Barrow and Newton.Edward W. Strong - 1970 - Journal of the History of Philosophy 8 (2):155-172.
    In lieu of an abstract, here is a brief excerpt of the content:Barrow and Newton E. W. STRONG As E. A. Buxrr HAS ADDUCED,Isaac Barrow (1630-1677) in his philosophy of space, time, and mathematical method strongly influenced the thinking of Newton: The recent publication of an early paper written by Newton (his De gravitatione et aequipondio fluidorum)2 affords evidence not known to Burtt of Newton's indebtedness in philosophy to Barrow, his teacher. Prior to its publication in 1962, this paper was (...)
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  7.  3
    Politics, literature, and film in conversation: essays in honor of Mary P. Nichols.Mary P. Nichols - 2021 - Lanham: Lexington Books.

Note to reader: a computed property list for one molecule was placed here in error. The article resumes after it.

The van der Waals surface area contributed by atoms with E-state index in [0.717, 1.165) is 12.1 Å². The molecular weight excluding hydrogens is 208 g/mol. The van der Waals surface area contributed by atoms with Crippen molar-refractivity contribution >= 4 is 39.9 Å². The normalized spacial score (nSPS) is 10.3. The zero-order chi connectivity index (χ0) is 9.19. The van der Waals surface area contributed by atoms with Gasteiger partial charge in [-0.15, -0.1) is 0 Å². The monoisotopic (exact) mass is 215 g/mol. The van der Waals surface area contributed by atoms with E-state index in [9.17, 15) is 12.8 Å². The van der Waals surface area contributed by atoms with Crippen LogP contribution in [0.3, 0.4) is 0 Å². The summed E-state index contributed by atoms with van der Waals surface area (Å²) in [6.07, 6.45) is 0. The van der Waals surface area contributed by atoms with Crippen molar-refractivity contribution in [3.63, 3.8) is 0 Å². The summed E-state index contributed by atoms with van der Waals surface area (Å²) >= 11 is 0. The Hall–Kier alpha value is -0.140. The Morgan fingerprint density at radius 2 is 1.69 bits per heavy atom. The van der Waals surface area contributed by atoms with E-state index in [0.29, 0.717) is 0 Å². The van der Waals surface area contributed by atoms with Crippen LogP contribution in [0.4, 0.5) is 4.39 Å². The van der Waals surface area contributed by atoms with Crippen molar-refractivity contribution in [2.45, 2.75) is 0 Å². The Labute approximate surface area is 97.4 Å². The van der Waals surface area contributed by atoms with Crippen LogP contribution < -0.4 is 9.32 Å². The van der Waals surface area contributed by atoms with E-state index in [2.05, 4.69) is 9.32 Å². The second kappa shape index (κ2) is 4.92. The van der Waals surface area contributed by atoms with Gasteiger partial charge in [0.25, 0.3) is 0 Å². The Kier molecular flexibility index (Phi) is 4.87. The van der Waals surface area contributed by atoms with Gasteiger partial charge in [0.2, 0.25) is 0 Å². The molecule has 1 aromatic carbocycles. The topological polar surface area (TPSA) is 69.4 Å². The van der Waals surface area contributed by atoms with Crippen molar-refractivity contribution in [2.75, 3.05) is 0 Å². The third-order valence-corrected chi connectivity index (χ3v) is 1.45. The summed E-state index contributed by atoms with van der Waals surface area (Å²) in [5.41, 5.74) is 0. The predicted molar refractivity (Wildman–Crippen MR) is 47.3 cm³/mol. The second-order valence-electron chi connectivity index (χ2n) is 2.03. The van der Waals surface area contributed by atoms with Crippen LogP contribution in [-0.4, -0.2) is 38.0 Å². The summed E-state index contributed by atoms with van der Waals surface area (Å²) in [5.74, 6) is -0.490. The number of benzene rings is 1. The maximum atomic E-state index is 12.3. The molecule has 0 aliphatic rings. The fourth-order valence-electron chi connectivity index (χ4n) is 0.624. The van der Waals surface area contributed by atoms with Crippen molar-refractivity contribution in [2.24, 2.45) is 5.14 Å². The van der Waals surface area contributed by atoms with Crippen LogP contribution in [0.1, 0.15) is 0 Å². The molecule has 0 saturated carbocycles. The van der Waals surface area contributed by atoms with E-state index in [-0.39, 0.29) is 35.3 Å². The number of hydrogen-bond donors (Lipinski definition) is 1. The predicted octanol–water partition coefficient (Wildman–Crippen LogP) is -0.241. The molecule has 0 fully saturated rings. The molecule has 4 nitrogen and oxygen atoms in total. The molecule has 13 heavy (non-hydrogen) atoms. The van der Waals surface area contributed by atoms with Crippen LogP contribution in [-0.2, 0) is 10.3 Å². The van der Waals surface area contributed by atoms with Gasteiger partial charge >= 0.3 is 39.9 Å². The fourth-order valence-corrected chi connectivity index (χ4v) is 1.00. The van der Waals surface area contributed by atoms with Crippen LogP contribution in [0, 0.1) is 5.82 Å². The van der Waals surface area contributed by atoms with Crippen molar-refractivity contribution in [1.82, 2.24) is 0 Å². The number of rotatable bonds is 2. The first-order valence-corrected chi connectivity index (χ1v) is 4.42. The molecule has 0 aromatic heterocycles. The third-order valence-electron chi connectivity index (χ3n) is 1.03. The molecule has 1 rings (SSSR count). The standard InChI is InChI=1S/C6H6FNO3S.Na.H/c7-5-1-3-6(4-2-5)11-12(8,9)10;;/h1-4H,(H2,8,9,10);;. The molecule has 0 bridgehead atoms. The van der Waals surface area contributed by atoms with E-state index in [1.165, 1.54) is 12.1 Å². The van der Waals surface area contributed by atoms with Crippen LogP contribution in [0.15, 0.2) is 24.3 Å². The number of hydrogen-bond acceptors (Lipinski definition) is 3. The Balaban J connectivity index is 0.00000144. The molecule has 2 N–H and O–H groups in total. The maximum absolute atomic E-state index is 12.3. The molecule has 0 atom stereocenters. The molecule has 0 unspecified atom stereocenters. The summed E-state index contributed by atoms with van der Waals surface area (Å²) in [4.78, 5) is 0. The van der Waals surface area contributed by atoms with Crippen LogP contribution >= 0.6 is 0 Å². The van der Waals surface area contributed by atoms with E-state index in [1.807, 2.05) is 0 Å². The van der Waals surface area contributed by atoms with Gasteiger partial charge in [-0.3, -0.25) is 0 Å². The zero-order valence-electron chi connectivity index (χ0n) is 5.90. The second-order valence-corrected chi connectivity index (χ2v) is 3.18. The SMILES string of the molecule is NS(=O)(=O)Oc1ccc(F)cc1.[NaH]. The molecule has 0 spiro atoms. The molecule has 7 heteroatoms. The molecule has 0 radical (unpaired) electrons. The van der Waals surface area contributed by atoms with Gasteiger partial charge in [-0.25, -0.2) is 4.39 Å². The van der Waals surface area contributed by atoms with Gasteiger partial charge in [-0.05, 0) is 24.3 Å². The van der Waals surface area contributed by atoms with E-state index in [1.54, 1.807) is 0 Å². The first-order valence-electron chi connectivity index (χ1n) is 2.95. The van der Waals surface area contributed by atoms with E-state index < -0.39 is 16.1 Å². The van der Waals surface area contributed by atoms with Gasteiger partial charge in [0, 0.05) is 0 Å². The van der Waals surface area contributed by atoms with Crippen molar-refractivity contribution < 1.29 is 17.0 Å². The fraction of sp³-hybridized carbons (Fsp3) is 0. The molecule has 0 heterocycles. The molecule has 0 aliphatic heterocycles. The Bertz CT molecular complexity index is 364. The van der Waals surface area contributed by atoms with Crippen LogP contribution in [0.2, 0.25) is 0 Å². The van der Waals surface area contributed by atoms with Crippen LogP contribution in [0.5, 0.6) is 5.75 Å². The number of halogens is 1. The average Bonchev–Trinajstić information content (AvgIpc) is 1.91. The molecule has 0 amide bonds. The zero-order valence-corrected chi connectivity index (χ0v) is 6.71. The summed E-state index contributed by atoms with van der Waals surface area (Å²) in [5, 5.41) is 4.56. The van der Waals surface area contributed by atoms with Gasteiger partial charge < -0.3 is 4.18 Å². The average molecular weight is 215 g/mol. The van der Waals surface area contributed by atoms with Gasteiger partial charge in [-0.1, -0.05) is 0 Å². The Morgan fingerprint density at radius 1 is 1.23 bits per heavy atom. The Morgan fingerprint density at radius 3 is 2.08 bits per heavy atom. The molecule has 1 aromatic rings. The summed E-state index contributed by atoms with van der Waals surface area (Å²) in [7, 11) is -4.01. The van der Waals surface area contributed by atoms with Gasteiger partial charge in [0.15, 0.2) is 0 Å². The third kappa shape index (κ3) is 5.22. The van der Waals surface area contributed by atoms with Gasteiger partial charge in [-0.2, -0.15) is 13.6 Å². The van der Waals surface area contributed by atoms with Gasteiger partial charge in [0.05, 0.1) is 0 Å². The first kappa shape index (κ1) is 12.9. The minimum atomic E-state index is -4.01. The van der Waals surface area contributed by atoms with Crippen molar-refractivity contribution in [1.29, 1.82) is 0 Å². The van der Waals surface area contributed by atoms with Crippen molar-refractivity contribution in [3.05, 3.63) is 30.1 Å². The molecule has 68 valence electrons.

Inspired and in honor of the work of noted political theorist Mary P. Nichols, the essays in this volume explore political ideas and implications in a range of works of philosophy, literature, and film from classical antiquity to the present day, creating an interdisciplinary conversation across genres.
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  8. Reading the Shape of Nature: Comparative Zoology at the Agassiz Museum.Mary P. Winsor - 1991 - University of Chicago Press.
    Reading the Shape of Nature vividly recounts the turbulent early history of the Museum of Comparative Zoology at Harvard and the contrasting careers of its founder Louis Agassiz and his son Alexander. Through the story of this institution and the individuals who formed it, Mary P. Winsor explores the conflicting forces that shaped systematics in the second half of the nineteenth century. Debates over the philosophical foundations of classification, details of taxonomic research, the young institution's financial struggles, and the personalities (...)
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  9.  91